Six Examples of Hazards in the Workplace

Six Examples of Hazards in the Workplace

Most of us head into work each day fairly confident that we’ll return home the same evening in one piece. Even if we work in particularly hazardous conditions, like on a construction site or in a machine shop, we grow accustomed to the level of hazards that surround us. We trust that protective measures are in place to keep us safe. 

Although we would never want anyone to be afraid to go to work, we do want to make sure no one is getting too comfortable and slacking on safety standards. It’s easy to do. You’ve drawn a patient’s blood a million times; there’s no need to wear safety glasses, you think. Or, you’ve operated a table saw so much you could do it with your eyes closed. 

These sentiments can quickly become the famous last words a person utters before finding themselves seated in the emergency room, wondering what went wrong. That’s why we nerds at Stoggles pride ourselves on being safety savvy.

Together, we’ll talk about some of the most common workplace hazards (especially those that affect your eyes) and what you can do to protect your workplace health.

1. Safety Hazards

According to OSHA, there are different types of workplace hazards. We’ll start off by covering the ones that lead to the most on-the-job injuries, which are safety risks.

These types of hazards include:

  • Unguarded machinery. Think of drills, saws, milling equipment, and other frequently used shop tools that have safety guards. If those guards are lifted, there’s a safety hazard present. 
  • Spills on floors or tripping hazards. Cords and wires can create tripping hazards, and spilled fluids (even if it's just your coffee) in the work area are slips and falls waiting to happen. 
  • Confined spaces. The big problem with confined spaces is a lack of proper ventilation. Working in a small space with combustible materials can also be a job risk.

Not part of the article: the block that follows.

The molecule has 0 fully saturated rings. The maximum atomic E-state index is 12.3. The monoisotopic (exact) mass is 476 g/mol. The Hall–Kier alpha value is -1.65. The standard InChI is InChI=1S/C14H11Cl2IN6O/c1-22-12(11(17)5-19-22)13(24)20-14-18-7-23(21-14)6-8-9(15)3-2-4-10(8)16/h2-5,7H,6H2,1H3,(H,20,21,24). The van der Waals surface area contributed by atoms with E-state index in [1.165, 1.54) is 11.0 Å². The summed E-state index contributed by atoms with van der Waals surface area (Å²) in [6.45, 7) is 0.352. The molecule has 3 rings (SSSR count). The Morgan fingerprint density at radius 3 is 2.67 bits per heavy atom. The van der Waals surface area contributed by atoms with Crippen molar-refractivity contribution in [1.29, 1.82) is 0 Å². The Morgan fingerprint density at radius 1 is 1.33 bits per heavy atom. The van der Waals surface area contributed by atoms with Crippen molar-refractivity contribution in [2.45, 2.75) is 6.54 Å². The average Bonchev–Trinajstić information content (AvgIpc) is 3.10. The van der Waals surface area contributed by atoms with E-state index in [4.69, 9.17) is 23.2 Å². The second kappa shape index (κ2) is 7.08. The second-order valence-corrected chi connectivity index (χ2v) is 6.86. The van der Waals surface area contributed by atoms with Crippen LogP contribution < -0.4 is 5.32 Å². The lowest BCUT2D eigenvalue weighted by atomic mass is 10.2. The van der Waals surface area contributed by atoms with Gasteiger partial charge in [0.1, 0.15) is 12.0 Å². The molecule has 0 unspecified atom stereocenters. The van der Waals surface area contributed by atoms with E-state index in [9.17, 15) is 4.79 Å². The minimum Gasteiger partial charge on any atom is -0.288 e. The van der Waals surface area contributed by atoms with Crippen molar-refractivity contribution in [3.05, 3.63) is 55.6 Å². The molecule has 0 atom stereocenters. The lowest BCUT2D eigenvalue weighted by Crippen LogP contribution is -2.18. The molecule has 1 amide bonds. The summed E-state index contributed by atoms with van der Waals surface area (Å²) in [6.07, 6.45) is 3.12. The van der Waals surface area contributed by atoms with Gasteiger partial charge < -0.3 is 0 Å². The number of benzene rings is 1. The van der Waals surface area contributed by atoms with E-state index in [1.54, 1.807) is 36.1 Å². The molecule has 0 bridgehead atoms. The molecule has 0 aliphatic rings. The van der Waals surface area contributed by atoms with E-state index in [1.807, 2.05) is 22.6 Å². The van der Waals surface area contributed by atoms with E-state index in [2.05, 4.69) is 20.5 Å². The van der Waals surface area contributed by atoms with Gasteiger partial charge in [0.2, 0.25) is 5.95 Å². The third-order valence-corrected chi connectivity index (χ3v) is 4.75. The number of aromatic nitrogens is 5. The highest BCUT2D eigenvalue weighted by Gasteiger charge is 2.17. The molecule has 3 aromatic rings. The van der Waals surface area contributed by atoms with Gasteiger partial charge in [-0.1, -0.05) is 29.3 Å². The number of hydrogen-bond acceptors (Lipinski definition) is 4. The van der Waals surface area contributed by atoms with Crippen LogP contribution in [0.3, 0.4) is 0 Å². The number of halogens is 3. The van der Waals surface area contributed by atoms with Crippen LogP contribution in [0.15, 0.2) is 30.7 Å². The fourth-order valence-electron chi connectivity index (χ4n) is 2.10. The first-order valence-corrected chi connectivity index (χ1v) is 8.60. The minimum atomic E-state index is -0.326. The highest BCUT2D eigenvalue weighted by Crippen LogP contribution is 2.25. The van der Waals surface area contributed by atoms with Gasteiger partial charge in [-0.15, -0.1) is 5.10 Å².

• Electrical hazards. Frayed cords, live wires, and anything with an electrical current that isn’t properly grounded can present a serious safety risk. 
  • Machinery-related hazards. Sure, you’re a forklift professional, but they present a safety risk if they aren’t operated properly. 

Most employers have strict employee safety guidelines to keep their workers safe from these types of risks. These employees are smart enough to abide by them to avoid serious injuries, but it only takes one breach of the rules to produce an accident and make you rethink taking another backhoe selfie. 

2. Physical Hazards

These types of hazards have the ability to harm the body without ever touching it. Examples include loud noise, temperature extremes, exposure to radiation, and exposure to direct sunlight and, thus, dangerous UV rays. 

Work environments that carry physical hazards require the employee to protect themselves against these unsafe working conditions. This will usually mean wearing hearing protection, protective safety glasses, and/or other external protective equipment to keep the employee safe.